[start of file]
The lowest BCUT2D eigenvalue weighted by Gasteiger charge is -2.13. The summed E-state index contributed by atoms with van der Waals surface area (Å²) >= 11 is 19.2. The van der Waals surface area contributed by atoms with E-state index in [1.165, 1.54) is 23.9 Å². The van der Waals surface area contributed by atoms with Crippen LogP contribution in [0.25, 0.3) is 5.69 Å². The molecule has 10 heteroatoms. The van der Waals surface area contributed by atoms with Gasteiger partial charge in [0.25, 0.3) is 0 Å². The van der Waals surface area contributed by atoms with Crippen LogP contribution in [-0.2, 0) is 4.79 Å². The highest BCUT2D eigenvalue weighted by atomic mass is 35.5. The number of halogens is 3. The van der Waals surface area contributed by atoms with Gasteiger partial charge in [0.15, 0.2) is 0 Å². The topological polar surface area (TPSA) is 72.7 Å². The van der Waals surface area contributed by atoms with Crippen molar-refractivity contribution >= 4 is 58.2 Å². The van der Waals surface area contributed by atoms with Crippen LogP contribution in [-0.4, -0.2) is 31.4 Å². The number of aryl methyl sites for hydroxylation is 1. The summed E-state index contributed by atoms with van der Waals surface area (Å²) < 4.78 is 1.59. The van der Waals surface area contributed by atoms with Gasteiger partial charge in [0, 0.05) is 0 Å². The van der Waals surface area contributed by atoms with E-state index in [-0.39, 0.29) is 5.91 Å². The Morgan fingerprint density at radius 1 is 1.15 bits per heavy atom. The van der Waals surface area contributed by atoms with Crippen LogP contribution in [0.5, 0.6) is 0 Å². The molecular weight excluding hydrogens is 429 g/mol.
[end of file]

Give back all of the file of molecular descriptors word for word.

The lowest BCUT2D eigenvalue weighted by Gasteiger charge is -2.13. The summed E-state index contributed by atoms with van der Waals surface area (Å²) >= 11 is 19.2. The van der Waals surface area contributed by atoms with E-state index in [1.165, 1.54) is 23.9 Å². The van der Waals surface area contributed by atoms with Crippen LogP contribution in [0.25, 0.3) is 5.69 Å². The molecule has 10 heteroatoms. The van der Waals surface area contributed by atoms with Gasteiger partial charge in [0.25, 0.3) is 0 Å². The van der Waals surface area contributed by atoms with Crippen LogP contribution in [-0.2, 0) is 4.79 Å². The highest BCUT2D eigenvalue weighted by atomic mass is 35.5. The number of halogens is 3. The van der Waals surface area contributed by atoms with Gasteiger partial charge in [0.15, 0.2) is 0 Å². The topological polar surface area (TPSA) is 72.7 Å². The van der Waals surface area contributed by atoms with Crippen molar-refractivity contribution >= 4 is 58.2 Å². The van der Waals surface area contributed by atoms with Crippen LogP contribution in [-0.4, -0.2) is 31.4 Å². The number of aryl methyl sites for hydroxylation is 1. The summed E-state index contributed by atoms with van der Waals surface area (Å²) < 4.78 is 1.59. The van der Waals surface area contributed by atoms with Gasteiger partial charge in [0, 0.05) is 0 Å². The van der Waals surface area contributed by atoms with E-state index in [-0.39, 0.29) is 5.91 Å². The Morgan fingerprint density at radius 1 is 1.15 bits per heavy atom. The van der Waals surface area contributed by atoms with Crippen LogP contribution in [0.5, 0.6) is 0 Å². The molecular weight excluding hydrogens is 429 g/mol.